The pythagorean theorem teacher l.jpg
The Pythagorean Theorem(Teacher)

[Student Page]

Teacher Page

Title

A WebQuest for 8th Grade (Connected Math 3)

Introduction

Learners

Standards

Process

Resources

Evaluation

Teacher Script

Conclusion

Credits

Based on a template from The WebQuest Page


Introduction teacher l.jpg
Introduction (Teacher)

[Student Page]

Teacher Page

Title

Introduction

Learners

This lesson stems from the book, Looking for Pythagoras used by Poudre School District in Fort Collins, Colorado. It has been designed to make the lesson more interactive and for students to use experimental techniques in their learning. Some students may need additional help and resources from the teacher, and that is perfectly fine. Other students may begin to want to learn everything using a WebQuest.

While participating in this WebQwest, students will learn background information on Pythagoras and ancient times in mathematics, along with how to prove the Pythagorean Theorem and apply it to modern problem solving.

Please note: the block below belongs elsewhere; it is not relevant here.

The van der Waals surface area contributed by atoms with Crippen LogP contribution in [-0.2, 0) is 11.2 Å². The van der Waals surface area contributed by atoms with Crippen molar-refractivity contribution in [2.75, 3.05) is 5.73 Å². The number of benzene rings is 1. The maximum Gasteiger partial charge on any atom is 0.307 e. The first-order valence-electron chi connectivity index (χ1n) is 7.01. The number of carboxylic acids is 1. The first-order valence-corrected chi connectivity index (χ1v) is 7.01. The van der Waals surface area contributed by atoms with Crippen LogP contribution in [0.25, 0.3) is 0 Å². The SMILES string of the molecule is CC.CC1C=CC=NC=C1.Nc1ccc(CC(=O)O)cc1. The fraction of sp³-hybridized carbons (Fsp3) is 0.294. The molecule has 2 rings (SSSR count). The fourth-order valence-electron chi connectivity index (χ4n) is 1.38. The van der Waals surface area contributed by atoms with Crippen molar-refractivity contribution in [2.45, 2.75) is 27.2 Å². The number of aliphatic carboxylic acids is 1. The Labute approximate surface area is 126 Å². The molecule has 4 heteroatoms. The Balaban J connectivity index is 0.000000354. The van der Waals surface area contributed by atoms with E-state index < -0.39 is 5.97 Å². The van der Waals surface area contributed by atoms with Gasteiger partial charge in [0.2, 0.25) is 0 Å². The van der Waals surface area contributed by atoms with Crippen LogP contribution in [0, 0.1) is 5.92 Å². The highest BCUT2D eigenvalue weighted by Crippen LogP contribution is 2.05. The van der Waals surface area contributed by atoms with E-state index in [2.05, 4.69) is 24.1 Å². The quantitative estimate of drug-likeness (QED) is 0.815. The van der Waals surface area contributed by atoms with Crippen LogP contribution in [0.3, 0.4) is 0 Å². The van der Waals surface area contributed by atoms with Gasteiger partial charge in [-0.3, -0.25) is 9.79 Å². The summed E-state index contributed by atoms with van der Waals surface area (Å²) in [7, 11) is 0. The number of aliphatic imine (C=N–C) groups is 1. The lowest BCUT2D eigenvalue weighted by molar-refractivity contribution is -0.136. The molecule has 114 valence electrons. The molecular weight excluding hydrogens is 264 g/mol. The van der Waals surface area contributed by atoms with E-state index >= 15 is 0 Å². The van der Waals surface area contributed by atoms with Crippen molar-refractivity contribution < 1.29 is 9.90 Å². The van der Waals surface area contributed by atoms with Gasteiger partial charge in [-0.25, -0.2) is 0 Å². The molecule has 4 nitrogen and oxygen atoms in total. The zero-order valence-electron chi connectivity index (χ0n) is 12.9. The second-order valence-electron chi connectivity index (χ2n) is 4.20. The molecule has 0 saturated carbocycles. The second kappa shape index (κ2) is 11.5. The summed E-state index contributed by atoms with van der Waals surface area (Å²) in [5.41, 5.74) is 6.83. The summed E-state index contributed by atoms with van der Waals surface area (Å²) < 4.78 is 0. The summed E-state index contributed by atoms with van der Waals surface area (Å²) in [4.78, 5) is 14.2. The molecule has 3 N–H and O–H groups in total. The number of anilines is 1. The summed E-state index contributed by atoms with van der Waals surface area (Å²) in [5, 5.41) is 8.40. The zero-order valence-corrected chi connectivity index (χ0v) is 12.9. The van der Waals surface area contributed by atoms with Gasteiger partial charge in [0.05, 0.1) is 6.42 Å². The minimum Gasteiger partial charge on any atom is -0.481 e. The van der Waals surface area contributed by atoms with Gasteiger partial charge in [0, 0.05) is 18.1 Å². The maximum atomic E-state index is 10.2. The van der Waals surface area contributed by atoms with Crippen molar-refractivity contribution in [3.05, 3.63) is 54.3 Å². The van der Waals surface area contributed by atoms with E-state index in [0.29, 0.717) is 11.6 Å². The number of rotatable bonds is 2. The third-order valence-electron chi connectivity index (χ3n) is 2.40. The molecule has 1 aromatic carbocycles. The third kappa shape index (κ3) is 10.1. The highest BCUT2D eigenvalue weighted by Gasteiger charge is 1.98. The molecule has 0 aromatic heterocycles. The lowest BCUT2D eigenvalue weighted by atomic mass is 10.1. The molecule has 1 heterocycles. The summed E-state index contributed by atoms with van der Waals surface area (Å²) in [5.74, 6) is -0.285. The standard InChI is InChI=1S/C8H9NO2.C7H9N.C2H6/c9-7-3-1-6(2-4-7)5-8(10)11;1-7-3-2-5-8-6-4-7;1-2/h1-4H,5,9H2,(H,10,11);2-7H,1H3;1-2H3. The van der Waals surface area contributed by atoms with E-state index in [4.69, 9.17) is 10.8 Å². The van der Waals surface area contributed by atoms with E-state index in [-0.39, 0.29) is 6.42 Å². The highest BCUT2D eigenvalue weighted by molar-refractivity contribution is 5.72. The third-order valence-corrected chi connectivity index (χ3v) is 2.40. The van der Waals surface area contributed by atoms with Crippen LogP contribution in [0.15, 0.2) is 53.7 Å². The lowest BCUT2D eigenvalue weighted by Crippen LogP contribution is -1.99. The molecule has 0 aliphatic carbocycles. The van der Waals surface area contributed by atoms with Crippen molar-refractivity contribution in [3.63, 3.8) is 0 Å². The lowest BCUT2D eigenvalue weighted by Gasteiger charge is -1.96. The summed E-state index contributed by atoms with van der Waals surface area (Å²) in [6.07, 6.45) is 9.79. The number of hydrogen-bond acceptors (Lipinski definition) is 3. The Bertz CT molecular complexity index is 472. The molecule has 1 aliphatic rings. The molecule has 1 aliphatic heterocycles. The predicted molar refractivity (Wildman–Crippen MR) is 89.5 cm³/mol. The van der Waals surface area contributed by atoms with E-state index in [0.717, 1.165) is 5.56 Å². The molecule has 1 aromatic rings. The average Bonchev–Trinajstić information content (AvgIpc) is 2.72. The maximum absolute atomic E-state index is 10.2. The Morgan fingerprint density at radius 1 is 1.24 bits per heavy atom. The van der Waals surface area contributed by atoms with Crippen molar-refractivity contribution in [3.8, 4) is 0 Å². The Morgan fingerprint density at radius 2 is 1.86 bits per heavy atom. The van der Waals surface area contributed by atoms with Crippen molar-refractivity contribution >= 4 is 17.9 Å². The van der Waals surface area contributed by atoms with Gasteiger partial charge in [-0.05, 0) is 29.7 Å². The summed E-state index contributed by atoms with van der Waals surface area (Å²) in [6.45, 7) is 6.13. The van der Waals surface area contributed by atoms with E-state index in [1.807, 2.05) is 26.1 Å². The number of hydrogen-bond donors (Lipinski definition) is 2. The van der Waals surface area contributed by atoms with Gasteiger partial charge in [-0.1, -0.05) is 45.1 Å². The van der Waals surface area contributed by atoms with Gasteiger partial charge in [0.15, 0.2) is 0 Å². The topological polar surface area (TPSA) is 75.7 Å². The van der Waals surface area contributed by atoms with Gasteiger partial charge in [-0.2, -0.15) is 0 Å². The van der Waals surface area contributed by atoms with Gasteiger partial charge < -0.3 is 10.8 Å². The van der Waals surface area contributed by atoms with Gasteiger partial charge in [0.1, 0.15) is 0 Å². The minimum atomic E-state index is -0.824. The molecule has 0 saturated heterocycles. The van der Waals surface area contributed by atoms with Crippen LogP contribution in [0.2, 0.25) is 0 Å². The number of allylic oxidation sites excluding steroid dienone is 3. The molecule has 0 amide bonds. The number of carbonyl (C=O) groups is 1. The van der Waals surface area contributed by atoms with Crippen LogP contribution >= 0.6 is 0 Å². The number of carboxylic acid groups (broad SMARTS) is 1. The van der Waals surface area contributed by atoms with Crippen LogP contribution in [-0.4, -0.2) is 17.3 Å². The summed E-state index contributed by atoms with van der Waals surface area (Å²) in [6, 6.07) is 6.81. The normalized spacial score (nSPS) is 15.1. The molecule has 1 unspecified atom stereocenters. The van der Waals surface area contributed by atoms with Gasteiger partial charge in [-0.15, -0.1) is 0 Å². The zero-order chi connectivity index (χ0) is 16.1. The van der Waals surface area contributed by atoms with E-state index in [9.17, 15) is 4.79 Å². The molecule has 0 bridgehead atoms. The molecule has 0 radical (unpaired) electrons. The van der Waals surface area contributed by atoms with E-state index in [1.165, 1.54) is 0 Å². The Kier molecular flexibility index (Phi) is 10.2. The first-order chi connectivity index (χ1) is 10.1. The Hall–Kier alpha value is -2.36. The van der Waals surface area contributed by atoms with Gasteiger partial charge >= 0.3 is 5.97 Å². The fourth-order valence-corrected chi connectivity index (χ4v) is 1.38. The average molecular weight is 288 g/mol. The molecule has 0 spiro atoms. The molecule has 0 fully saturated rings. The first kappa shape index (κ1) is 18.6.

Standards

Process

Resources

Evaluation

Teacher Script

Conclusion

Credits


Learners teacher l.jpg
Learners (Teacher)

[Student Page]

Teacher Page

Title

Introduction

Learners

This lesson is specifically made for eighth grade mathematics students. It can be extended to either seventh grade students or ninth grade students, based on their knowledge and abilities. Students will continue to use the Pythagorean Theorem in later geometry classes, so it may be useful to modify this lesson for higher level students studying the benefits of the Pythagorean Theorem.